Al Gore’s recent
endorsement of Howard Dean for the 2004 Democratic nomination came as a shock
to a number of Democrats, especially Joe Lieberman, Gore’s running mate in
the 2000 presidential election.
Needless to say, the announcement raised the ire of the Lieberman campaign.
Speaking on NBC’s “Today” show, Lieberman said that he was “caught completely
off guard” by Gore’s surprise endorsement. A source close to Lieberman said
that Gore didn’t even bother to inform Lieberman of his decision beforehand.
Pointing out what many of us knew before -- that Gore is a political animal
-- Lieberman went on to claim that Al Gore was endorsing “someone who has
taken positions diametrically opposite of what Al Gore has supported in the
past. He’ll have to explain why he’s supporting someone, I think, [who] will
take this country backward, not forward.”
If Senator Lieberman is under the impression that his former running mate
is a moderate, he needs to wake up and smell the coffee: Al Gore is no moderate.
Like Dean, he is a mud-throwing leftist, enraged over the Bush administration’s
policies. Dean appeals to Gore, and liberals in general, because he feeds
their anger, resentment and hatred of everything President Bush has stood
for over the last three years. Be it the war on terror, national sovereignty,
or signing the ban on partial-birth abortion, the left is incensed. And they
want someone who will attack all -- not just a few -- of Bush’s policies.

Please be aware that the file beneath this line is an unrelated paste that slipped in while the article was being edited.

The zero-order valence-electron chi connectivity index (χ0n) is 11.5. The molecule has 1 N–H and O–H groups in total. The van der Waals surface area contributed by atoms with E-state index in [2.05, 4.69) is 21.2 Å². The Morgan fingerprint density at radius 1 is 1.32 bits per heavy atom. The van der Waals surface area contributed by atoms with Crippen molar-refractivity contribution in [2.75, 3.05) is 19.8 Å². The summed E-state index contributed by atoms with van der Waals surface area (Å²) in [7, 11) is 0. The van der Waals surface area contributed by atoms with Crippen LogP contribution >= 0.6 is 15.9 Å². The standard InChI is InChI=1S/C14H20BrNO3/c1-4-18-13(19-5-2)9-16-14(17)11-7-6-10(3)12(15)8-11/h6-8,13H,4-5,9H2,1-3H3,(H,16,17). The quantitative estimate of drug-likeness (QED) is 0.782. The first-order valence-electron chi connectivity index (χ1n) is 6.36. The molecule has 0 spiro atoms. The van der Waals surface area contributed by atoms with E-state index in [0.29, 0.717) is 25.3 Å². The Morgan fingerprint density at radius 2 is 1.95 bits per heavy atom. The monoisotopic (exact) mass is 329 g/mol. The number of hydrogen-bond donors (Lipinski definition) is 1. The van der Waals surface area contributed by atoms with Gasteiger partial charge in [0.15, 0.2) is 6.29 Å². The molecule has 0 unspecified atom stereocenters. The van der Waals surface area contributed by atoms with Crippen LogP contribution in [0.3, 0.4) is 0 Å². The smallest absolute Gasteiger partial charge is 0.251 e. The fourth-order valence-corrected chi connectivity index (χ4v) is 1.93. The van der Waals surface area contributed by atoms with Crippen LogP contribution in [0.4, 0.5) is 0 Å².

By and large the Democrat base isn’t interested in Joe Lieberman’s moderate
opinions -- they want Howard Dean’s vitriolic criticisms. That’s why Dean
is leading the polls and Lieberman is trailing, and why Dean got Gore’s endorsement
and Lieberman didn’t.
So what did Lieberman do to deserve such treatment? Nothing but follow his
conscience. I may disagree with Lieberman’s platform, but at least he has
some sense of loyalty, unlike Gore. Back when the race for the ’04 nomination
was just heating up, Lieberman pledged not to run if Gore entered the race,
according to CNN. That show of loyalty caused him to suffer in early fundraising.
When in the race, it was no secret that Lieberman actively sought Gore’s
Before that, Lieberman even altered some of his positions in order to run
for the presidency with Gore in 2000. During the three years since, Lieberman
has consistently maintained his respect for Gore.
What did it all get him? A knife in the back.
The fact that Gore is elbowing aside his former running mate in favor of
a more popular candidate should surprise no one. Such tactics are nothing
new to Al Gore. We’re talking about someone who came out of the Clinton administration,
after all. What do you expect, actual character? Remember what they used
to say when Clinton was in office: character doesn’t count as long as the
economy is booming.
Gore probably sees in Howard Dean what was so lacking in his own campaign
for president, and what he partially blames Lieberman for. While the Gore/Lieberman
ticket couldn’t stir the Democrat base enough to get elected, Dean appears
to be a fan favorite. He appeals to the anger and resentment that Gore could
never kindle for his own campaign.
How will Gore’s endorsement affect Lieberman’s chances for the nomination?
All things considered, it will probably hurt more than help, although there
is the potential to elevate Lieberman to new levels. This already appears
to be happening. According to Lieberman campaign staff, their best fundraising
day in several months came after Gore’s endorsement.
If Gore’s former running mate can tap into the outrage his followers must
feel at the Gore betrayal, Lieberman could well be on his way to better poll
numbers. If he cannot, political history will likely remember the Gore endorsement
as the Lieberman campaign’s killing blow.
David N. Bass writes for World Newspaper Publishing and has a regular column at AmericanDaily.com, ARationalAdvocate.com, and RenewAmerica.us.